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Proceedings of the Fourth Congress at Atlanta, GA., April 28 to May 1, 1892
Fourth Session of the Congress


Third Day, Saturday, April 30, 1892.

The Congress was called to order at 10:30 a.m. by the President, who announced that prayer would be offered by Dr. John Hall, of New York.

Dr. John Hall:

O God Almighty, our everlasting Father, we desire to come with one heart in prayer and supplication and thanksgiving unto thee. We come in the name of Jesus, whom we receive as thy mediator and the agent of thine appointment, in whom we trust as our great high priest, whom we receive as our divine teacher, and to whom as our king we will yield ourselves in holy obedience.

We humbly pray that thou wilt be with us in this meeting. Thou art making the sun from the sky to shine upon us; within us let the rays of the Sun of righteousness shine in our souls, filling us with light—spiritual light, divine light. We render thanks unto thee for the goodness that has attended us individually; we praise thee for the blessings that we have inherited. We would magnify the grace of God to those who have gone before us and through whom in thy kind providence we have received so much. We pray that thou wilt be with us in all that we do, direct every movement of this Society, let it be for the good of its members; let it be for the good of those of our own race who are scattered over these United States; show us, we pray thee, in what way we can best glorify thee, in what ways we can best serve our generation by the will of God. Let thy blessing rest upon this city, to which we pray thee to give every good and honorable prosperity. Let thy blessing be upon the state; do thou direct all the movements of those who are intrusted with authority by the votes of their fellow-citizens. Let thy favor rest upon the President of the United States and upon all those who have been called to places of trust; let them be sustained by the good will, the loyal attachment of their fellow-citizens. Bless the whole nation; repress and put away everything that is evil; build up, we beseech thee, and establish everything that is good. Let us be a righteous nation to the glory of thy great and holy name. Our Father, we wait upon thee; give ear, we beseech thee, to our petitions; we present them in that name that is above every name; receive us in Christ and bless us for his sake, and the praise shall be thine through him now and forever. Amen.

President Bonner:

Rev. Dr. Bryson, ex-Moderator of the Southern Presbyterian Church, has written a paper on "Scotch-Irish Inventors and Their Inventions," which he will now favor us with. During Dr. Bryson's visit to New York last summer it was my privilege to take him through different parts of Westchester County, to see the monument to the captors of Major Andre, to see Sunnyside, the old home of Washington Irving, and other objects of historical interest. It is hardly necessary for me to say that it gives me great pleasure to introduce him here now. [Applause.]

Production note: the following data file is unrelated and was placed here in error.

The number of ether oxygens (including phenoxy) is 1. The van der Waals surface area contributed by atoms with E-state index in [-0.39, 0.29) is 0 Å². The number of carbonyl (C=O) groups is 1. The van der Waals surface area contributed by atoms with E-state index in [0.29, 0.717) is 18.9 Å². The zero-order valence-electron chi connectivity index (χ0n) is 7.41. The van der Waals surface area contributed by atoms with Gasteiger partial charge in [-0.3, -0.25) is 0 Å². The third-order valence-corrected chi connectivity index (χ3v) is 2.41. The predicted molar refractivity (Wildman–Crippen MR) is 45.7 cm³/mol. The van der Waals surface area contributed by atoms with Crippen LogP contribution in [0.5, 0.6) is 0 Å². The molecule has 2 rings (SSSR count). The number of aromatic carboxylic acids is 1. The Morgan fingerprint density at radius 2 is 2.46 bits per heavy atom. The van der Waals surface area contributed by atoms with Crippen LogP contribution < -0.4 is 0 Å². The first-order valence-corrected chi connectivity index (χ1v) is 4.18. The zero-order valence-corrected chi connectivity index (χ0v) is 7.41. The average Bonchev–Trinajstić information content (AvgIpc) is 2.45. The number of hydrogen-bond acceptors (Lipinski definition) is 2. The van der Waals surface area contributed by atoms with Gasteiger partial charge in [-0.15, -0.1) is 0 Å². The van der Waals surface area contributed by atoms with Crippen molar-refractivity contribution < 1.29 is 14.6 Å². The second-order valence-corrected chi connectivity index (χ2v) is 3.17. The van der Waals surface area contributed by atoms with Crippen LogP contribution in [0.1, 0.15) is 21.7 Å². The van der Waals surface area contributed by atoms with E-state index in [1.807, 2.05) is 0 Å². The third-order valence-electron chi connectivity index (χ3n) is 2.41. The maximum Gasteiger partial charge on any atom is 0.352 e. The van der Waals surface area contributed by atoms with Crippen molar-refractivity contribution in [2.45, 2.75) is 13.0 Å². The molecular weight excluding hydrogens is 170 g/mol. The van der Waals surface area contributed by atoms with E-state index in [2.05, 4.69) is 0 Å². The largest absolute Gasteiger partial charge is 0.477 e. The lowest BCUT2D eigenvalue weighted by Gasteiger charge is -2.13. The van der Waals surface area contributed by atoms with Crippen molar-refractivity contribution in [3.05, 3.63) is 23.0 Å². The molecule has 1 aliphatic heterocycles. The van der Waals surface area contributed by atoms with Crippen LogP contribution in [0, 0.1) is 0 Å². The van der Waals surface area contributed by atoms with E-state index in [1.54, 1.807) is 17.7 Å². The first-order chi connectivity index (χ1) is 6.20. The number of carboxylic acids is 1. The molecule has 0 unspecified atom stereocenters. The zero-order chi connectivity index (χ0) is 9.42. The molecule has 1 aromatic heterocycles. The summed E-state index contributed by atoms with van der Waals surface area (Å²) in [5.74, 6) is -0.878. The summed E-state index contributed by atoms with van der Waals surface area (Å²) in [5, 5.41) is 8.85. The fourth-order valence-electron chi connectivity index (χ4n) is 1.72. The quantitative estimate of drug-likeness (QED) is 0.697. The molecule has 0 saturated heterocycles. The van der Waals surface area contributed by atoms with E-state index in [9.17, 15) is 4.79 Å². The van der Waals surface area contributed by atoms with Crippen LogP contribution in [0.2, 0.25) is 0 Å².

(For Dr. Bryson's address, see Part II., page 174.)

Rev. Dr. Cook, of Alabama:

I move that the thanks of the Society be tendered Dr. Bryson for this excellent production.


President Bonner:

Col. Adair, of Atlanta, who is famed not only in this State, but adjoining ones as well, as a very polished preacher [laughter], or speaker, I should have said, will now address you. We have already had the pleasure of listening to him in this spring suit and in the role of a reader. We will now take pleasure in watching his course as a speaker.

Col. G. W. Adair:

Ladies and Gentlemen and Mr. President: I mentioned something about talking against a dinner bell yesterday, and I must request you now not to ring a chestnut bell on me for appearing so often before you. I have a little announcement to make—it is very short —which may take many of you by surprise, and that is that there is a modest Scotch-Irishman—I have no allusion to myself—in this hall. We have been claiming the earth and everything in it that is good for the Scotch-Irish, and it is a surprise that there should be among us a noted modest Scotch-Irishman; but there is. The founder of our order is here. You do not see him because he does not present himself. He is, as I say, a modest man, but he is always getting up good things. He formed our society. His is what we would call the "fine Italian hand" that is always doing something good and presenting those good things to the world. I allude, of course, to Col. T. T. Wright, the founder of the Scotch-Irish Society of America. [Applause.] I don't know whether he selected me on account of my modesty or my good reading ability, but he asked me to make a little announcement of some letters he has received from some distinguished people abroad and to read a little poem which accompanied the letters. "Kind messages come to this Congress through Col. T. T. Wright from the following Scotch-Irishmen: Lord Wolseley, Lord Dufferin, and Col. Wilson, military commander of West Point. Mr. James Logan sends a floral tribute from the home of Gen. Andrew Jackson's father at Carrick Fergus, Ireland; Mr. McKenna, of Belfast, sends a bunch of shamrocks; and Wallace Bruce, of Edinburgh, Scotland, sends a poem, addressed to Col. Wright, 'The Old Mortality of the Ulster-American Race.' "